Antibiotic-resistant Escherichia coli (E. coli) continues to proliferate, driven largely by expansion of a strain of E. coli know as sequence type ST131. A new study points to hospitals and long-term care facilities (LTCF) as settings in which this antibiotic-resistant strain is increasingly found.
The study is published in the April issue of Infection Control and Hospital Epidemiology, the journal of the Society for Healthcare Epidemiology of America.
E. coli is the most common gram-negative pathogen, causing both gastrointestinal disease and extraintestinal infections such as pneumonia, meningitis, and bloodstream, urinary tract, abdominal, and wound infections. Strains of E. coli that are resistant to single or multiple classes of antibiotics are becoming more prevalent. E. coli ST131 is commonly associated with fluoroquinolone resistance.
"The expansion of E. coli strain ST131 is recognized as a pandemic, but has received comparatively little attention in the United States," said Ritu Banerjee, lead investigator of the study. "Alarmingly, the pace of new antibiotic development has not kept up with the emergence of antibiotic-resistant E. coli, making development of strategies to halt further emergence and spread of these strains a public health priority."
In this retrospective study, investigators evaluated nearly 300 consecutive patients in Olmsted County, Minnesota with extraintestinal E. coli infections and found ST131 to be a dominant, antimicrobial-resistant clonal group associated with older age, long-term care facility residence, complicated infections, history of urinary tract infection, and prior antimicrobial use.
LTCF residence was the strongest predictor of ST131 infection, with LTCF residents having 8 times the risk of contracting E.coli ST131 compared with non-LTCF residents. This trend coincides with the increasing prevalence of ST131 among patients 65 years and older. It is likely that extensive antibiotic exposure, close contact with other antibiotic-exposed individuals, age and health-associated alterations in intestinal microbiota all contribute to the high prevalence of ST131 among the elderly population.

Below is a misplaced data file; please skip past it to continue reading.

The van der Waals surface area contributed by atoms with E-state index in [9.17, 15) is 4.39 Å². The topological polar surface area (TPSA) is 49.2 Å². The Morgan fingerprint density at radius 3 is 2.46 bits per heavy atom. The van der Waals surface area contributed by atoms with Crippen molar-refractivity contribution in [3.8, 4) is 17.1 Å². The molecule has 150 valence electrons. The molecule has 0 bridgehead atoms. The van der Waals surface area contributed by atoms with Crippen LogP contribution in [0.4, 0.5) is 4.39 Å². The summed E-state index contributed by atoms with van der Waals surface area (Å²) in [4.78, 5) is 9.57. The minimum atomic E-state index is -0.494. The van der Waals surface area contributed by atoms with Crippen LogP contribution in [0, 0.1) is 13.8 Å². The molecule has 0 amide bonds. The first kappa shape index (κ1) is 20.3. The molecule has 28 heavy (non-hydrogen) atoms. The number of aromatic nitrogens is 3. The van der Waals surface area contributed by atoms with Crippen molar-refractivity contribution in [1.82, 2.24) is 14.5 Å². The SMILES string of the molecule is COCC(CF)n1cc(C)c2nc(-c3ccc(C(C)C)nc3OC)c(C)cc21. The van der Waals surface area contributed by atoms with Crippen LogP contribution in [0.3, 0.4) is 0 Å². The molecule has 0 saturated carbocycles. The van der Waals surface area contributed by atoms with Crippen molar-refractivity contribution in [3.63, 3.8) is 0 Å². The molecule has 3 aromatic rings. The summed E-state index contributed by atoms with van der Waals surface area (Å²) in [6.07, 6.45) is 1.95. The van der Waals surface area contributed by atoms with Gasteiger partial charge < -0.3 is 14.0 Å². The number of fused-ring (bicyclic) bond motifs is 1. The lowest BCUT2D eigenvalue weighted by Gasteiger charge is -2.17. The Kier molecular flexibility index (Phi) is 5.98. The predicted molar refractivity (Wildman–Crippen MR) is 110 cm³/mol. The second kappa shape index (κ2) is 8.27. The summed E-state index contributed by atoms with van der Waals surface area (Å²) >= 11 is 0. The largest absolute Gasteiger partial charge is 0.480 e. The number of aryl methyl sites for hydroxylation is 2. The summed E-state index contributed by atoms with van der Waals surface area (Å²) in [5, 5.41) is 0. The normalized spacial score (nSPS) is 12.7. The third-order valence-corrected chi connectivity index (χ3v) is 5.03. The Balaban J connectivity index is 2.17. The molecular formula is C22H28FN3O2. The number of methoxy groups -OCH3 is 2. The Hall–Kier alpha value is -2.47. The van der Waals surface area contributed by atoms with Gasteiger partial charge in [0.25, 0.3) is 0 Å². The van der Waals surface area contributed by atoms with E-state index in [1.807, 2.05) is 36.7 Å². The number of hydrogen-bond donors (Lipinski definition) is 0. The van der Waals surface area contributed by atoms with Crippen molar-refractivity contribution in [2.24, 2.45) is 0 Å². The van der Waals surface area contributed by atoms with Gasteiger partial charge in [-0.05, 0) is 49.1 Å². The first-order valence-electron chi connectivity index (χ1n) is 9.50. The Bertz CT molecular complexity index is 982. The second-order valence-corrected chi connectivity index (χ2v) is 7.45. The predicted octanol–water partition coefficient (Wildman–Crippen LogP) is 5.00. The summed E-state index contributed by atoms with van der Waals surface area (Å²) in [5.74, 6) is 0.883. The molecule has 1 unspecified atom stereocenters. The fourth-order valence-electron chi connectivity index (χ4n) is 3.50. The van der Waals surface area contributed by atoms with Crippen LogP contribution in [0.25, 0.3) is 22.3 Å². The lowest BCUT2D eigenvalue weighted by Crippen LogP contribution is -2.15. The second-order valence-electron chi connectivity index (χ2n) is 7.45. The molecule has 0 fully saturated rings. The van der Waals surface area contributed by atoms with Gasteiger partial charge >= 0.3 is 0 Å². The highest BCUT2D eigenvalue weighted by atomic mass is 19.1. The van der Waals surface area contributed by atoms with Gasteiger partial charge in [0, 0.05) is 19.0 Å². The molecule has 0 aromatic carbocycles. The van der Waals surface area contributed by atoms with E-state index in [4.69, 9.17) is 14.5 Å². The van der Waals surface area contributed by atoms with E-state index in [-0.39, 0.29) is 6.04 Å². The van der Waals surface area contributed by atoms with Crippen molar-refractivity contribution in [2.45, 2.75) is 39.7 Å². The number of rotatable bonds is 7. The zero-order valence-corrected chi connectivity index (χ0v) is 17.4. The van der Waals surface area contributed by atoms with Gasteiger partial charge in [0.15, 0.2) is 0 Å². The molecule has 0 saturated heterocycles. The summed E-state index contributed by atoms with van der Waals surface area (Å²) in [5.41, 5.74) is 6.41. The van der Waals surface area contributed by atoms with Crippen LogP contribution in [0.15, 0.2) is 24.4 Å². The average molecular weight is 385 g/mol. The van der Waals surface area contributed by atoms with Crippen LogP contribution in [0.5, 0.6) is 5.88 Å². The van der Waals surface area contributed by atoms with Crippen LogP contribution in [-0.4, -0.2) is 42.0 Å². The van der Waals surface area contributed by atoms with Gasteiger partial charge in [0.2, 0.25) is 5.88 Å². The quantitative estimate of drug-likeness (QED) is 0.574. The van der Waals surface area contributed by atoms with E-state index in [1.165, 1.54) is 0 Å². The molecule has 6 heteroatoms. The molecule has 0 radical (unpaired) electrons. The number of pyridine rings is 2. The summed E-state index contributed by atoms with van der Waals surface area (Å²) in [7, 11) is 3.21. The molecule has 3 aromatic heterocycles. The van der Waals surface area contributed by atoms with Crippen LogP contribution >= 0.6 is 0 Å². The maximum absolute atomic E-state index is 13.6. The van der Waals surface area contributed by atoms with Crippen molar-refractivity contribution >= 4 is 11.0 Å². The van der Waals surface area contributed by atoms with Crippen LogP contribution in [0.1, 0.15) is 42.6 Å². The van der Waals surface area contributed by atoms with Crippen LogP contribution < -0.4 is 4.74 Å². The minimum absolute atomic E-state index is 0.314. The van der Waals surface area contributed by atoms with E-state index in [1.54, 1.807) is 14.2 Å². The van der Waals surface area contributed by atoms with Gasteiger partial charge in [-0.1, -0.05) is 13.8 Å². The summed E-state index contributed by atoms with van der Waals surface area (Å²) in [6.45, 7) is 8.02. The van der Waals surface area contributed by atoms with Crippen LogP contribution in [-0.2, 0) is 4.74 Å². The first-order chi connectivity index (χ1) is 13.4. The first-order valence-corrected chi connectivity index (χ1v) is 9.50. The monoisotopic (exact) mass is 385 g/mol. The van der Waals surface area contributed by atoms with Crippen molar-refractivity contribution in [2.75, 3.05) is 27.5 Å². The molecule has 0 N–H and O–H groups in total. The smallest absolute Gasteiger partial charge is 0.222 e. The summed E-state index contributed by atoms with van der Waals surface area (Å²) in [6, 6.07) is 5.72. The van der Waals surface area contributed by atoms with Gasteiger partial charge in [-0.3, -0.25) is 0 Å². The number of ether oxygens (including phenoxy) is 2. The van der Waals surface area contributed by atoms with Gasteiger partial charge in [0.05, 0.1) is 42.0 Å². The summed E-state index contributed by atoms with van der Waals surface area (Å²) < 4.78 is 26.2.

Patients with ST131 isolates were often treated with ineffective antibiotics at first and as a result they had recurrent or persistent symptoms. In the cohort, ST131 isolates were also more than twice as likely to be healthcare-associated infections as compared to community-associated infections.
"The finding that clonal expansion of ST131 is occurring primarily in healthcare and long-term care facilities indicates an urgent need for improved antibiotic use and infection control practices within such institutions, both to reduce selection for ST131 and to block further transmission. Efforts that focus on reducing overuse and misuse of fluoroquinolones are likely to have the greatest impact on ST131 prevalence, given the strong association between ST131 and fluoroquinolone resistance," said Banerjee.
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